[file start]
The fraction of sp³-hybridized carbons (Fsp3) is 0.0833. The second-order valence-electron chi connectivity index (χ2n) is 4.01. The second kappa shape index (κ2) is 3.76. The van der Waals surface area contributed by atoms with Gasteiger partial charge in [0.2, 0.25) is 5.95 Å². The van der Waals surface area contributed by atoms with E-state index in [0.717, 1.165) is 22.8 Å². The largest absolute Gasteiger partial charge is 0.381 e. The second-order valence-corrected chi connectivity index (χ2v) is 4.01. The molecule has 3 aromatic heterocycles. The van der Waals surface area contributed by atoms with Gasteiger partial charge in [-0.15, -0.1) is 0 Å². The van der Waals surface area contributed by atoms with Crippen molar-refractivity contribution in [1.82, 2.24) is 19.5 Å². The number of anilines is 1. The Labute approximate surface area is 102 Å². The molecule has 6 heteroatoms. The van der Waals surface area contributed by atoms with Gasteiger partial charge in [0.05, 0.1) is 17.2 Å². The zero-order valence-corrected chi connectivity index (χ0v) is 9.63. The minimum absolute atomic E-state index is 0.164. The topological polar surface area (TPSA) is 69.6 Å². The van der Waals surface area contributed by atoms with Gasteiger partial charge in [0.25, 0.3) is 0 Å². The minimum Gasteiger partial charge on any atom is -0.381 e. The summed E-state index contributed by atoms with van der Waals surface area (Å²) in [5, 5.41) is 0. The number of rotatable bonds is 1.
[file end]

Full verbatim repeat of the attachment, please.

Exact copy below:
The fraction of sp³-hybridized carbons (Fsp3) is 0.0833. The second-order valence-electron chi connectivity index (χ2n) is 4.01. The second kappa shape index (κ2) is 3.76. The van der Waals surface area contributed by atoms with Gasteiger partial charge in [0.2, 0.25) is 5.95 Å². The van der Waals surface area contributed by atoms with E-state index in [0.717, 1.165) is 22.8 Å². The largest absolute Gasteiger partial charge is 0.381 e. The second-order valence-corrected chi connectivity index (χ2v) is 4.01. The molecule has 3 aromatic heterocycles. The van der Waals surface area contributed by atoms with Gasteiger partial charge in [-0.15, -0.1) is 0 Å². The van der Waals surface area contributed by atoms with Crippen molar-refractivity contribution in [1.82, 2.24) is 19.5 Å². The number of anilines is 1. The Labute approximate surface area is 102 Å². The molecule has 6 heteroatoms. The van der Waals surface area contributed by atoms with Gasteiger partial charge in [0.05, 0.1) is 17.2 Å². The zero-order valence-corrected chi connectivity index (χ0v) is 9.63. The minimum absolute atomic E-state index is 0.164. The topological polar surface area (TPSA) is 69.6 Å². The van der Waals surface area contributed by atoms with Gasteiger partial charge in [0.25, 0.3) is 0 Å². The minimum Gasteiger partial charge on any atom is -0.381 e. The summed E-state index contributed by atoms with van der Waals surface area (Å²) in [5, 5.41) is 0. The number of rotatable bonds is 1.